Lithium-ion batteries are basically what power the world right now. Everything that has a battery right now, you can bet your bottom dollar it’s got lithium in it. Peel away the stickers and the first two words that’ll greet you are Li-ion. So, with millions upon millions of them in circulation, there are bound to be some problems,

like we saw with the Samsung Galaxy Note 7 battery fiasco (there were memes about terrorists substituting their usual arsenal of TNT with the mobile device). With all that banter, today we’ll look into it: why do lithium-ion batteries swell? And is a lithium battery dangerous? Let’s get right into it.

How Does a Lithium-ion Batteries Work?

Lithium-ion, or Li-ion batteries are rechargeable batteries which utilize the free electrons (from the reaction of positive charge lithium towards a negative charge). This makes it one of the most energy efficient rechargeable batteries on the planet, much more efficient than their lithium-based cousins.

However, along with the efficiency quotient, there is also the risk of them catching on fire, smoking out, or swelling, which does not present an immediate danger, but needs to be disposed of or rectified immediately. We’ll discuss why do lithium-ion batteries swell, and whether Li-ion batteries are dangerous when in said condition.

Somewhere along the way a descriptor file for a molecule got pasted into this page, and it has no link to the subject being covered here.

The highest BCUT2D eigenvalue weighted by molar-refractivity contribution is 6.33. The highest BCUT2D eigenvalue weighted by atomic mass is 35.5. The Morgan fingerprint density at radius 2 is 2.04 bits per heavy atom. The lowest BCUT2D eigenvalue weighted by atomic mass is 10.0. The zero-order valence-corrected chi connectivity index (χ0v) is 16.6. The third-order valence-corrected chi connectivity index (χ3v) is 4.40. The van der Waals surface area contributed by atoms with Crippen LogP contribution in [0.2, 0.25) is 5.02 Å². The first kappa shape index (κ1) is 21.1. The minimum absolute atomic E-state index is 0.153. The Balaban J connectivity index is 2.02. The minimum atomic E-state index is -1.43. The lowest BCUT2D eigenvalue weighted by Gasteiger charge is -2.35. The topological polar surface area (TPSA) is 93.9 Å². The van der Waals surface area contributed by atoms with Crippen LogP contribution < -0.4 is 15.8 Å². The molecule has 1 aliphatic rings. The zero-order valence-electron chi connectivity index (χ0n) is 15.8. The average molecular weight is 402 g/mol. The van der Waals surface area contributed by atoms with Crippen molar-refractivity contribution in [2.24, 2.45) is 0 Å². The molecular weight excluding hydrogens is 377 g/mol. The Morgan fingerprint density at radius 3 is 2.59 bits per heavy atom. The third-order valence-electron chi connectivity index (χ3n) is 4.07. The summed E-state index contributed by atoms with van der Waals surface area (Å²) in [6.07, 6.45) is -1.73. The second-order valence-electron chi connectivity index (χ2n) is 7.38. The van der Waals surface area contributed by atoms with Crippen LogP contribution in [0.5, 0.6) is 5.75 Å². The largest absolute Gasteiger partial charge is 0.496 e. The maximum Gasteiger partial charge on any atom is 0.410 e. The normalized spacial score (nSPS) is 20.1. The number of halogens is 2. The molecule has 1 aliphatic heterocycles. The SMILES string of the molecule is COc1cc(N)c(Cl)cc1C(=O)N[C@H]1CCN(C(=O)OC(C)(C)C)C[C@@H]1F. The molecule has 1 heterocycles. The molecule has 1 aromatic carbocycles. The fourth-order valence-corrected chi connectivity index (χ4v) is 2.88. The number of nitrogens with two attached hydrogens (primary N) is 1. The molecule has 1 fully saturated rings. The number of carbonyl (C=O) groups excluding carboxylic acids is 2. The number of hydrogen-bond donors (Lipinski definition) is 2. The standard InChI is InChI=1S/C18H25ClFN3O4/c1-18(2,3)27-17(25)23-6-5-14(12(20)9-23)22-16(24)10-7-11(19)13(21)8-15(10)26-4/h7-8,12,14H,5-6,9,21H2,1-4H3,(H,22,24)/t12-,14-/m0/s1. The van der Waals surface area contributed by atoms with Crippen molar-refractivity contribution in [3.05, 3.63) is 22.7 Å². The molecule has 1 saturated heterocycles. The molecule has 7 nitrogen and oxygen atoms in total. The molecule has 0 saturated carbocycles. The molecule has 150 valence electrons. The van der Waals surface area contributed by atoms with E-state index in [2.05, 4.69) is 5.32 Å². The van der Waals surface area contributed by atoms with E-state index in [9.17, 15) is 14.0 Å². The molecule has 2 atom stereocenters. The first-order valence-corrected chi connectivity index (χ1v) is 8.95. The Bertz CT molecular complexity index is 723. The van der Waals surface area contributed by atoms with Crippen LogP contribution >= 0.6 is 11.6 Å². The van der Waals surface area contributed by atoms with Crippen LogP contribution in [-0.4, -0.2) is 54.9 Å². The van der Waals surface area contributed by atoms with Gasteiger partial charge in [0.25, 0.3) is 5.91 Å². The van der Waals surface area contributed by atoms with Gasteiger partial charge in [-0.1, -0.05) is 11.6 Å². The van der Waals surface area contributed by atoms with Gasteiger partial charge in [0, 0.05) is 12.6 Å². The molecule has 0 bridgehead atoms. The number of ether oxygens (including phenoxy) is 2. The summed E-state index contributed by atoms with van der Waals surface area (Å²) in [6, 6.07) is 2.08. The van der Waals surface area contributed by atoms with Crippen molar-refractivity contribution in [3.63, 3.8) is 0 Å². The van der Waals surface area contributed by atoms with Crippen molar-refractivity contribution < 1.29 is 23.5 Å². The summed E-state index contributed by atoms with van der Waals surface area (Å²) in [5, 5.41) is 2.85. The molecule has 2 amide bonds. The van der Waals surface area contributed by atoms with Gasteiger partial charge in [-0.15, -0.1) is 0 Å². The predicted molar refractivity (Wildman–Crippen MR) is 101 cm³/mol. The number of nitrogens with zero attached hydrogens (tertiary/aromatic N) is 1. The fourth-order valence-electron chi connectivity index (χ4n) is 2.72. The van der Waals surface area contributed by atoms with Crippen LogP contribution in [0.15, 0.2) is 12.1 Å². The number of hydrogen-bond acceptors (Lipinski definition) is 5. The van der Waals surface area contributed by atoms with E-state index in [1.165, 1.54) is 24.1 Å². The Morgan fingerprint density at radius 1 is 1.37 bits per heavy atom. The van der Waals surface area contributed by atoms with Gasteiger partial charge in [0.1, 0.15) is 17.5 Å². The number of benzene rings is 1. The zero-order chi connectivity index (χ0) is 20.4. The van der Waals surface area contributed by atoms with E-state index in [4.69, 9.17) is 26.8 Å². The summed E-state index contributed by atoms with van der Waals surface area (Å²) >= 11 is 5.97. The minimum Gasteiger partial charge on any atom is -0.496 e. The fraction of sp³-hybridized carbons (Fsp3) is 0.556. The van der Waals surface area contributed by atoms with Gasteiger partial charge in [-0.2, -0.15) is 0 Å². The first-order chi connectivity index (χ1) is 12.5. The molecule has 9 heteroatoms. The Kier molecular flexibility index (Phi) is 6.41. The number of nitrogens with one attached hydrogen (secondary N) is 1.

Sets Lithium Batteries Apart?

But first, lets take a look at how batteries usually function. Every battery in the world (with wide usage) uses two metal plates dipped in an electrolyte. These two plates act as electrodes, and the flow of electrons between these two is what provides the battery with the power it provides for various applications. Lithium-ion batteries function in a similar way;

except that it uses Lithium as electrodes and the flow of electrons from the positive cations (cathodes) to the negatively charged anodes (anions) is what makes the battery rechargeable, all the while able to hold its charge for extended periods. This is what sets Li-ion batteries apart from the normal batteries (lead-acid) that are used for vehicular and power generation applications.

Is a Lithium-ion Battery Dangerous?

Under normal use circumstances, lithium-ion batteries are usually pretty safe. There is a degree of certain danger when handling power generation equipment; obviously, it is basically a small bomb (technically, yes, it is). If we look at the recent battery debacle of the notorious Galaxy Note 7, it was the Li-ion battery that made it a potential threat, getting banned from being carried on flights worldwide.

And all of this while the device was either being charged, or had just gotten off the charger, with Samsung blaming the manufacturing process of the batteries, which in turn were sourced from a third-party. Like we said before, Li-ion batteries are usually pretty safe in normal operational conditions, but there is always a degree of danger when using a manufactured product that generates power.